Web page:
Head-Fi.org › Forums › Equipment Forums › Headphone Amps (full-size) › Review: JDS Labs O2 (Black edition) + O2/ODAC discussion
New Posts  All Forums:Forum Nav:

Review: JDS Labs O2 (Black edition) + O2/ODAC discussion - Page 27

post #391 of 498
Quote:
Originally Posted by Ashade View Post
 

Ok, I'm gonna try to explain it as I understand it, anybody correct me if I'm wrong...

Okay, less of a correction but more like a few additions and adjustments.

 

Quote:
DAC: Digital-Analog Converter. Is the responsible of transforming your digital signal to analog signal and this way allowing you to listen to it through your headphones. The quality of the transformation may be good or bad, depending on the implementation of the DAC itself. Each DAC has its own technical characteristics and resolutions. The DAC is gonna be the first bottleneck between your files and the final sound, therefore if you have a very high quality file but your DAC is not capable enough, you will never get the quality of the original file on your headphones.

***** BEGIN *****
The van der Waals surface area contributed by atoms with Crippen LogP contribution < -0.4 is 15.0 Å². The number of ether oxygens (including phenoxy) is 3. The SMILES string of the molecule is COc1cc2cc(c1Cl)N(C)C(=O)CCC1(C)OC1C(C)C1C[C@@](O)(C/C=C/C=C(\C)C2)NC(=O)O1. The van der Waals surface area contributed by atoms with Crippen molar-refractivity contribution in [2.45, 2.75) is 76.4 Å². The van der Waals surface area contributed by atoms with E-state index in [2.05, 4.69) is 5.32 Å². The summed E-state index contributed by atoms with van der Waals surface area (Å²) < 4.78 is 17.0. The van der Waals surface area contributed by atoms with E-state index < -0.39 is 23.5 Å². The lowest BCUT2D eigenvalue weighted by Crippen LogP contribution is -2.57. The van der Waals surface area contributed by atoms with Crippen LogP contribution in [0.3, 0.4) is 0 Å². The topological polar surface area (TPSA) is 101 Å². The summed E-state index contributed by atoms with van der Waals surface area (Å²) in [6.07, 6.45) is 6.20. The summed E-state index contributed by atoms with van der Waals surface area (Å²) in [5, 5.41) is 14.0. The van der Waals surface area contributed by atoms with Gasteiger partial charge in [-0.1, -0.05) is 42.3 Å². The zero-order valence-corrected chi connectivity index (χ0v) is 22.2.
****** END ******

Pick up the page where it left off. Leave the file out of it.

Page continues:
Most better DACs support 24 bit samples and reach about 20 bits of performance, so can reproduce even the recorded noise on a CD (which you usually do not hear because instruments play a lot louder). A Xonar DX should be pretty close to that and only costs € 65 here.

 

So a good enough DAC is usually the smallest problem in a hi-fi chain.

 

Quote:
 Amplifier: Initially it only serves two purposes: 1. Amplify the signal to make it louder. 2. Properly feed the later load (your headphones). There are difficult and easy to drive headphones, and it's something that depends of the frequency you are reproducing. Let's say that the prebuilt amplifier of your phone might be able to drive properly between 3k and 7kHz but it's not able to drive properly in the sub 400Hz region, therefore your music is gonna sound weird and muddy. The better the amplifier the better the sound usually.

1. is voltage gain, 2. is current gain

Depending on the source and sensitivity of your headphones you may not even need voltage gain. In-ears for example will blow up if you feed them 1-2 Volts, many DACs output 2 Volts however.. not to mention what would happen to your hearing.

 

The better the amplifier, the less it will change the signal (less noise, lower distortion, flatter frequency response etc.). A DAC is actually trying to achieve the same - convert the digital signal into an analog signal that is as close as possible to the theoretically reconstructed signal. This works for most DACs, again, pretty well, up to some point (20+ kHz for CDs for example).